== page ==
Coffee shop culture pays off for Costa parent group

BRITAIN’s coffee shop culture continues its caffeine charge, with bubbling sales from Whitbread-owned Costa Coffee triggering a near-20 per cent dividend boost for shareholders.
Andy Harrison chief executive of Whitbread. Picture: ContributedAndy Harrison chief executive of Whitbread. Picture: Contributed
Andy Harrison chief executive of Whitbread. Picture: Contributed

The parent company disclosed further impressive Costa growth today in its core British market, as it also unveiled plans to ramp up its nascent French business in future.

The coffee chain opened 177 outlets in the year to 27 February, driving both sales and underlying profits up 22 per cent, to £807.7 million and £109.8m respectively. Same-floorspace sales, stripping out openings, lifted 5.7 per cent.

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Shareholders benefit with a near-20 per cent leap in the company’s full-year dividend to 68.8p. Shares in the group have climbed 58 per cent in the past year, and last night nudged 20p higher to 4,081p.

Costa, which now boasts some 2,800 stores worldwide, including 1,755 in Britain and 326 in China, opened its first four wholly-owned stores in Paris last year and has slated five more in 2014-15. Any step-change in French openings would probably come the year after, Whitbread said.

Andy Harrison, group chief executive (pictured), said: “That’s been our first foray into France. It’s still just a first step but it’s one we’re really quite encouraged by. We have opened our own stores because we think France could be a big market. We’ve gone into Spain and have franchised there, whereas France we have gone in ourselves because we think it could be sizeable.”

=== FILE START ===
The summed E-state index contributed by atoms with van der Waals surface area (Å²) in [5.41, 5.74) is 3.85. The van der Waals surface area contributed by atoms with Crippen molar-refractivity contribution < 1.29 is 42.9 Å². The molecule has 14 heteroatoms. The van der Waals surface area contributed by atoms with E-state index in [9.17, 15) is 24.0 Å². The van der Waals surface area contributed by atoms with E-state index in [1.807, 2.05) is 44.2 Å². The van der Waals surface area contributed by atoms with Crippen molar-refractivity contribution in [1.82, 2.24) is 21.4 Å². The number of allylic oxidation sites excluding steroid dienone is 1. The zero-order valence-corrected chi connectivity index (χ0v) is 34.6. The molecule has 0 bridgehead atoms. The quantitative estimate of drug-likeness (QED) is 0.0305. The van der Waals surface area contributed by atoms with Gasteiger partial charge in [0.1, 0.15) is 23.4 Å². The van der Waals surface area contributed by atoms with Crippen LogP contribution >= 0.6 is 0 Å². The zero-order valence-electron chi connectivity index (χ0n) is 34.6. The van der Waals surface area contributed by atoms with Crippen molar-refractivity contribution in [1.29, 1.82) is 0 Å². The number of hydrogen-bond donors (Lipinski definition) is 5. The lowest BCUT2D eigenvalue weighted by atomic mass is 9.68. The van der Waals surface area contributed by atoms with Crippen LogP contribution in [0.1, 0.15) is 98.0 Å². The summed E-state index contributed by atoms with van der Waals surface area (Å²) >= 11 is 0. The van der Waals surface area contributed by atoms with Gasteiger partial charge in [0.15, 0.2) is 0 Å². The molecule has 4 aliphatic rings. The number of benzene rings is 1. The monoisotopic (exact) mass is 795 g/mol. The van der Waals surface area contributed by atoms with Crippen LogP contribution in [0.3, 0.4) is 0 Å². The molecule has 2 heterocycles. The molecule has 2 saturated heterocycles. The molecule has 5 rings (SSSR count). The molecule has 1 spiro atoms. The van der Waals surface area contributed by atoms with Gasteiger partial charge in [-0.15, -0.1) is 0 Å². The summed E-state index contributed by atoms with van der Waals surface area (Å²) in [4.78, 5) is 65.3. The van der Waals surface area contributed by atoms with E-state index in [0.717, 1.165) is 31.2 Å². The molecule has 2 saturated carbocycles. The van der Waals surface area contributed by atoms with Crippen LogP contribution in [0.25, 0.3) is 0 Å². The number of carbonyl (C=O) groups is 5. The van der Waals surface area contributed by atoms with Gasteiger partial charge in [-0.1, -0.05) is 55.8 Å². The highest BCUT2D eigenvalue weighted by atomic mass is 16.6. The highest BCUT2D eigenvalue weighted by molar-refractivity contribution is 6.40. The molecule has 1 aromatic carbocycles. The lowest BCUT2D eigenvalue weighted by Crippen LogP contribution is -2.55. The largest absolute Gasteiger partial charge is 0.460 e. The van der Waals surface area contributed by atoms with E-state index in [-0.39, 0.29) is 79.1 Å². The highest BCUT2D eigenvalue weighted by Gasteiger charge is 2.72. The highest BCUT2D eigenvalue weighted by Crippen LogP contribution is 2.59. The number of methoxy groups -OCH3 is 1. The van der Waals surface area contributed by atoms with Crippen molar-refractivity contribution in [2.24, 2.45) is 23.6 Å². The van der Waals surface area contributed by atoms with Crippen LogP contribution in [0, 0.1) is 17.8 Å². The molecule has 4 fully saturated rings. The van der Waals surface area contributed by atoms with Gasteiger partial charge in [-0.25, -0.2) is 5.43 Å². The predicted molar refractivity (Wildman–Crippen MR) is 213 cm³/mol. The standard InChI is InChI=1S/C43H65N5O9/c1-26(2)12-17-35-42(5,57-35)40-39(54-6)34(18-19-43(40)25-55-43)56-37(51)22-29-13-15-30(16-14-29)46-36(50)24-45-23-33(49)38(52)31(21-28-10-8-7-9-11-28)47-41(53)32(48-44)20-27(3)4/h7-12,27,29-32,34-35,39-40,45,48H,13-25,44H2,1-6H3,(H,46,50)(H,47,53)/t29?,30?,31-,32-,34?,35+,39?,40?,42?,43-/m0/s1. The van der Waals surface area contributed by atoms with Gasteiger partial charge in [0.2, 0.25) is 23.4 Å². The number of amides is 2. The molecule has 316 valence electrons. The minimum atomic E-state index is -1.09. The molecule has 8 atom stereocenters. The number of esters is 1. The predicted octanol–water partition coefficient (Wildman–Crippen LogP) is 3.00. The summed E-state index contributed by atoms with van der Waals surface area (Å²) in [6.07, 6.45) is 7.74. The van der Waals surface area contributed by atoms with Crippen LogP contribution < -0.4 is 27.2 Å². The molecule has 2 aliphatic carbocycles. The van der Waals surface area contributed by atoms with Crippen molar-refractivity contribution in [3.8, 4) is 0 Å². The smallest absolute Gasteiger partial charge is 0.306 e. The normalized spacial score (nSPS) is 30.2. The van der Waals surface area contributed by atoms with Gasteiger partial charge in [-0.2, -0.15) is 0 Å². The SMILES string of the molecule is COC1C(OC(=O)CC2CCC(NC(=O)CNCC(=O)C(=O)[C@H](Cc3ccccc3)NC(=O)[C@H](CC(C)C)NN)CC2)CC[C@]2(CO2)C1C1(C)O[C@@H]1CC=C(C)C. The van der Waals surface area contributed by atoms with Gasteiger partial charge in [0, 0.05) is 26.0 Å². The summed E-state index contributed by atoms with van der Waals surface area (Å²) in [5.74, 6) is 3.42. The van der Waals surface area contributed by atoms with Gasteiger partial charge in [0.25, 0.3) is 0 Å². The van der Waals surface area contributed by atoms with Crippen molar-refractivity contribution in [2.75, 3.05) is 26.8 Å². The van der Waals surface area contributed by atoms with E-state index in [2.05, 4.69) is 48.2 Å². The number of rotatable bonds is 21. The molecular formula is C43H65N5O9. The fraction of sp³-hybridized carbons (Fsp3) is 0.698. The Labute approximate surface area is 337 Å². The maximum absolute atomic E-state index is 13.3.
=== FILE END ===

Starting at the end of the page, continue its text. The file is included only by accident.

American rival Starbucks has already opened dozens of stores in France in direct competition with indigenous French cafés.

Nicholas Cadbury, Whitbread’s finance director, said the business was “continuing to benefit from the socio-economic changes favouring coffee shops”.

The subsidiary’s performance helped the group boost underlying pre-tax profits 16.5 per cent to £411.8m. It was also supported by the strong performance over the final trading quarter of its Premier Inn hotels arm and its pub restaurants.

The hotels and restaurants division, whose brand names also include Beefeater and Brewers Fayre, saw profits rise 11.2 per cent to £348m, with Premier Inn like-for-like revenues up 5 per cent.

Harrison said the “strong finish” to the year had been boosted by good Christmas and New Year campaigns and helpful weather comparatives.

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“The first two months of the new financial year have started positively, with good trading again helped by relatively soft comparatives which will ­become tougher as we move into the second half of this year,” he added.

The company plans to increase its number of hotel rooms to 75,000 in the UK by 2018, compared with 55,000 now.

One analyst said: “Costa is the star turn again. With laptops and mobiles, coffee shops are becoming an alternative place of work, and it’s driving sales.”